Psychological Neoteny / Psychologists as Con Artists

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Unbelievable!

IF this is a kid’s drawing, what is his-her “mental age”?

Draw a Person Test (DAP) – a great way to tell a kid’s intelligence

A mother’s personal testament: source disguised to prevent embarrassment.

Recently I took my son to the doctor for his yearly check-up. The Doctor asked the usual medical questions, then he asked me about his development.

“Does he know how to draw a person?”

I answered probably yes; he draws dinosaurs all the time. The doctor gave my 4 year old son a piece of paper and asked him to draw a person. My son started with a head, then a body, arms, legs, some eyes and mouth on the head – in the right places and added some hair. Just a stick figure, but the doctor said it was interesting. He then explained the theory behind the DAP Draw a Person test. (This bit of fakery qualifies as “theory?)

He said that at the test is universal. (More of the “humans are manufactured on an assembly line” BS) Studies show that results are similar in all children around the world. The way a child draws a person determines his developmental stage. (Inverted: The developmental stage would determine the characteristics of the drawing) You can pretty much test for intelligence with a simple drawing. At the age of 3 kids begin with circles and lines, but can’t really make a stick figure look like a real person. By age 4, they are supposed to start drawing people more like we are; head, arms, legs. At the mental age of 4, most kids draw the arms and legs coming out of their heads, but no body. My son’s picture had a body. The doctor said that this meant that his mental development stage is that of a 5 year-old. I always knew my son was smart. (Narcissistic parent achieving status by inflating child’s IQ)

I wanted to know more about this cool type of test, which I found out has been around for a whole century, and it’s been used everywhere in the world, for children as old as 13. Psychologists use it to also analyze emotional stability. (An example of illegitimate “conversion” of a psychological instrument (joke) to whatever the hell the psychologist “feels like” using it for.) It is the perfect test, because it is very simple and non-invasive, but tells us so much about the child. (Of course: it’s “cool” – it’s magic!)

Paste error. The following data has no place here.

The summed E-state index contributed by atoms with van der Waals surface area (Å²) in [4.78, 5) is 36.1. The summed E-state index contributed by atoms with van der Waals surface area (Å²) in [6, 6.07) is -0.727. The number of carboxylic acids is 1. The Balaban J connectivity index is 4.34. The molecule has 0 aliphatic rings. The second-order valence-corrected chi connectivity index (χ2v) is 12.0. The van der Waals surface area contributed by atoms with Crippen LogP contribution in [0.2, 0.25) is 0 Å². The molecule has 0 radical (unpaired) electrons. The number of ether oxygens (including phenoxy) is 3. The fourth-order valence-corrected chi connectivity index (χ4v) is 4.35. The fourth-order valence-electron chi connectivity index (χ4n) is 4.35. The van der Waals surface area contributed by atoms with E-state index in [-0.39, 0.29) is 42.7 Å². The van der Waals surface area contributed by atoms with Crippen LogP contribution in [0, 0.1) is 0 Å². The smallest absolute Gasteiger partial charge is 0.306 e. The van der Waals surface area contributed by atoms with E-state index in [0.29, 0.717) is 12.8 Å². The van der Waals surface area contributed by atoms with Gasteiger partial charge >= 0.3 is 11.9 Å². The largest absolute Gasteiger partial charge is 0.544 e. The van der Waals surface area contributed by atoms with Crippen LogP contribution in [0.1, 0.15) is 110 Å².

To give the test, the child is simply told to draw a person with not much explanation. The finished drawing is awarded points by the psychologist, depending on the details. Are the proportions correct? Are there details like clothes? Based on the child’s age and the points awarded, the child’s mental age is given. Cool! (Mental age – another psychological construct that has no scientific basis except for assembly-line blueprints invented by psychologists)

A few days later I found a picture of a stick figure in my son’s school bag. The hands and legs were attached to its head. I was shocked… had my son’s mental age dropped since his appointment? When I asked, Did you draw this he answered that another child had drawn it to give to him. He was so pleased that his friend had done this, and I was happy to see that the DAP test is for real.” (I see, it’s “real” because the MOTHER used it and abused it to confirm her narcissistic belief that her son is “smart” and his friend is “dumb”!)

Update: I just found a scoring guide for the DAP test and used it to score a drawing from when my son was 3 ½ years old. I gave it a score of 8. This means that he had a mental age of 5 years old, which can be divided by my son’s chronological age to give him an IQ of 130. Cool!”

American Parenting: Use magic-based bogus “tests” provided by psychologists to prove that your child is “brilliant” in order to put a rocket under your feeble self-esteem. So what if it’s quackery?

From the guide for assessing the DAP test of a child’s drawing:

Hmmm… Sounds like psychologists are self-assessing again!

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Drawing is a “skill” that varies by individual according to native ability, observation, art lessons and training, amount of practice, and exposure to art – living in a pro-art environment.

 

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